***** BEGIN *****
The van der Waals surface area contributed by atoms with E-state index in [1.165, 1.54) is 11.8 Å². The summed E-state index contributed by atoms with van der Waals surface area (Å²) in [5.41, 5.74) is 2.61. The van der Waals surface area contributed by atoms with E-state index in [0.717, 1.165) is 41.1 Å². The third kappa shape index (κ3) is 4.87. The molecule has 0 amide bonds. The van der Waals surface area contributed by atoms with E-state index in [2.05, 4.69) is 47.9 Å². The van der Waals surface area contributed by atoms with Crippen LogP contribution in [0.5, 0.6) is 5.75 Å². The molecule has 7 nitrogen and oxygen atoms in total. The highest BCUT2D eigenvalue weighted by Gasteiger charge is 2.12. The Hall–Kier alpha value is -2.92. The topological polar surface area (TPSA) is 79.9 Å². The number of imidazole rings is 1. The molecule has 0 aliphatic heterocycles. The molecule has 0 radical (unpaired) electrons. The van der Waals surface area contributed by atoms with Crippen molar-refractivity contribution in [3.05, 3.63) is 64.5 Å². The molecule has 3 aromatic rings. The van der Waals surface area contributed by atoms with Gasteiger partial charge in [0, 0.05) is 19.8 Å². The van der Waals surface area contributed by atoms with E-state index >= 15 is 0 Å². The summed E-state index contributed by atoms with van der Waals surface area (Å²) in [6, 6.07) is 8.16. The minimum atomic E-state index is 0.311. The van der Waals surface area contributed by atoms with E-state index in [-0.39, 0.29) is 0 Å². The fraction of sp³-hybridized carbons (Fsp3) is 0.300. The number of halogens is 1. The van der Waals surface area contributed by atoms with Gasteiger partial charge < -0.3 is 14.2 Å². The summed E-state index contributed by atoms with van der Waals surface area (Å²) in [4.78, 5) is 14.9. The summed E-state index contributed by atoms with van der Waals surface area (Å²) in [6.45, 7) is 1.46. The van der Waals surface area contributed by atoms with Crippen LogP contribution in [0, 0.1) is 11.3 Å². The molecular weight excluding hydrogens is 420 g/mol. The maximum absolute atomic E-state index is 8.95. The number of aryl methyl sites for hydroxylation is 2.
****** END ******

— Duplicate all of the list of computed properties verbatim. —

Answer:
The van der Waals surface area contributed by atoms with E-state index in [1.165, 1.54) is 11.8 Å². The summed E-state index contributed by atoms with van der Waals surface area (Å²) in [5.41, 5.74) is 2.61. The van der Waals surface area contributed by atoms with E-state index in [0.717, 1.165) is 41.1 Å². The third kappa shape index (κ3) is 4.87. The molecule has 0 amide bonds. The van der Waals surface area contributed by atoms with E-state index in [2.05, 4.69) is 47.9 Å². The van der Waals surface area contributed by atoms with Crippen LogP contribution in [0.5, 0.6) is 5.75 Å². The molecule has 7 nitrogen and oxygen atoms in total. The highest BCUT2D eigenvalue weighted by Gasteiger charge is 2.12. The Hall–Kier alpha value is -2.92. The topological polar surface area (TPSA) is 79.9 Å². The number of imidazole rings is 1. The molecule has 0 aliphatic heterocycles. The molecule has 0 radical (unpaired) electrons. The van der Waals surface area contributed by atoms with Crippen molar-refractivity contribution in [3.05, 3.63) is 64.5 Å². The molecule has 3 aromatic rings. The van der Waals surface area contributed by atoms with Gasteiger partial charge in [0, 0.05) is 19.8 Å². The van der Waals surface area contributed by atoms with E-state index >= 15 is 0 Å². The summed E-state index contributed by atoms with van der Waals surface area (Å²) in [6, 6.07) is 8.16. The minimum atomic E-state index is 0.311. The van der Waals surface area contributed by atoms with E-state index in [-0.39, 0.29) is 0 Å². The fraction of sp³-hybridized carbons (Fsp3) is 0.300. The number of halogens is 1. The van der Waals surface area contributed by atoms with Gasteiger partial charge < -0.3 is 14.2 Å². The summed E-state index contributed by atoms with van der Waals surface area (Å²) in [4.78, 5) is 14.9. The summed E-state index contributed by atoms with van der Waals surface area (Å²) in [6.45, 7) is 1.46. The van der Waals surface area contributed by atoms with Crippen LogP contribution in [0, 0.1) is 11.3 Å². The molecular weight excluding hydrogens is 420 g/mol. The maximum absolute atomic E-state index is 8.95. The number of aryl methyl sites for hydroxylation is 2.